Recent studies confirm that e-mail authenticated by either the Microsoft-backed Sender ID Framework (SIDF) or the Yahoo-backed DomainKeys Identified Mail (DKIM) efforts have risen dramatically in the past year.
The growth comes as large e-mail providers and ISPs adopt e-mail authentication technology in an effort to help thwart spam and phishing attacks.
Though they differ in terms of technology and implementation, both SIDF and DKIM aim to authenticate e-mail by providing some form of verification for the domain from which a particular e-mail was sent.
The general idea is that phishers will typically attempt to spoof a domain in order to trick users into thinking it is legitimate. By providing authentication for an e-mail against a verified domain, there is some form of verification that helps to verify the identity of the sender.
A new study from IronPort Systems reports that 35 percent of all Internet e-mail is authenticated with SIDF, while 9 percent is authenticated with DKIM. In terms of enterprise adoption, 45 percent of all Fortune 100 firms use DKIM while 75 percent use SIDF.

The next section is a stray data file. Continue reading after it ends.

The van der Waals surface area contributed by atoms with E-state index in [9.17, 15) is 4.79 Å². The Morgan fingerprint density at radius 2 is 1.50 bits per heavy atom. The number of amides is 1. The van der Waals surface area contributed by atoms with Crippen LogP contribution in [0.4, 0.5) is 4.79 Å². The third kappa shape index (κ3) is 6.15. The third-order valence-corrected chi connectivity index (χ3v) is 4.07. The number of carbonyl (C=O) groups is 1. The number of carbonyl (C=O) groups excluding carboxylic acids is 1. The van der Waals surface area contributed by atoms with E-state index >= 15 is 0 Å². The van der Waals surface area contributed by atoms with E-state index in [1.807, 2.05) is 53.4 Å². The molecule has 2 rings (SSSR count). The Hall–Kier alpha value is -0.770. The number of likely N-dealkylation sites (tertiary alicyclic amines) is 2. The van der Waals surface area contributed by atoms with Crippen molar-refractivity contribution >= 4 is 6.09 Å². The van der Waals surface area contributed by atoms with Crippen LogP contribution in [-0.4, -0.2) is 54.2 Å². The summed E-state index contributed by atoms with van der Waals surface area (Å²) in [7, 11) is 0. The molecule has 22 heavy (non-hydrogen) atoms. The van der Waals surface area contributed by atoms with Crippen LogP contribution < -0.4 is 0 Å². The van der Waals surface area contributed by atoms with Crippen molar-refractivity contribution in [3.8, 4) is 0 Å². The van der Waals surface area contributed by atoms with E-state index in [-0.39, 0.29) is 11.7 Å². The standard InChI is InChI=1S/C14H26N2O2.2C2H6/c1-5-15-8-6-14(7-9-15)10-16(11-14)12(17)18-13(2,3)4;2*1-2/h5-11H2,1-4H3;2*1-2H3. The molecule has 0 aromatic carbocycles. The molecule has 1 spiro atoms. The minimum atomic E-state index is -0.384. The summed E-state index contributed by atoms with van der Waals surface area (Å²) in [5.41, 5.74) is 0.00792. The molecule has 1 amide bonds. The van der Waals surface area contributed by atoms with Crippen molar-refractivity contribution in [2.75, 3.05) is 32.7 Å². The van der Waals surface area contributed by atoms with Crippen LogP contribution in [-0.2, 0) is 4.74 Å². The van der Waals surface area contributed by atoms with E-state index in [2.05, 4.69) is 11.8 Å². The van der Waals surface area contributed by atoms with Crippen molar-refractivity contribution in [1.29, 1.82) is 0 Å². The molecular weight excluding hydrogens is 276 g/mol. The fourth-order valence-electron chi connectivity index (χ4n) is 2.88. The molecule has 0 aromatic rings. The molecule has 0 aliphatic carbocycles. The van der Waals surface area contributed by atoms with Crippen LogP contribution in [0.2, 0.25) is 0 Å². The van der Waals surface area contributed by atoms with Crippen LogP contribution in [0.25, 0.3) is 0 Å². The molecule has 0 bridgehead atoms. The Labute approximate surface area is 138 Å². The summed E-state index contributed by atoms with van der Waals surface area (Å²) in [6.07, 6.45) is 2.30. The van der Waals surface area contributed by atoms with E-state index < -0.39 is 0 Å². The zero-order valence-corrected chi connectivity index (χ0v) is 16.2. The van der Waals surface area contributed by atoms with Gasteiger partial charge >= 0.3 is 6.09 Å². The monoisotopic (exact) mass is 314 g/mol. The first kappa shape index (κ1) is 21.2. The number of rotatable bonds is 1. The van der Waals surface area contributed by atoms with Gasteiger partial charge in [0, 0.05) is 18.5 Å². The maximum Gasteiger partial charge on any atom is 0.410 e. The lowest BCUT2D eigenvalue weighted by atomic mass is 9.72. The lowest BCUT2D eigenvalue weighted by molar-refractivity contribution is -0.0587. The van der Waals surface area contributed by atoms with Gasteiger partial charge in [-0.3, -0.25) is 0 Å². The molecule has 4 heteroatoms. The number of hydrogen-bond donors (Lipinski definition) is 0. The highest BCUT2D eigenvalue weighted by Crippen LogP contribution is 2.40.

Patrick Peterson, IronPort CTO, told internetnews.com that the majority of DKIM signers also publish SIDF records.
He noted that the overlap is probably about two out of every three which would yield a 38 percent to 40 percent number for the total of all e-mail authenticated by either method.
Over the last 12 months, overall adoption of e-mail authentication has increased by 60 percent. IronPort forecasts that adoption will grow by another 50 percent over the next 12 months.
IronPort’s study is based on an analysis of traffic from its SenderBase traffic monitoring network, which it claims monitors over 25 percent of global Internet traffic.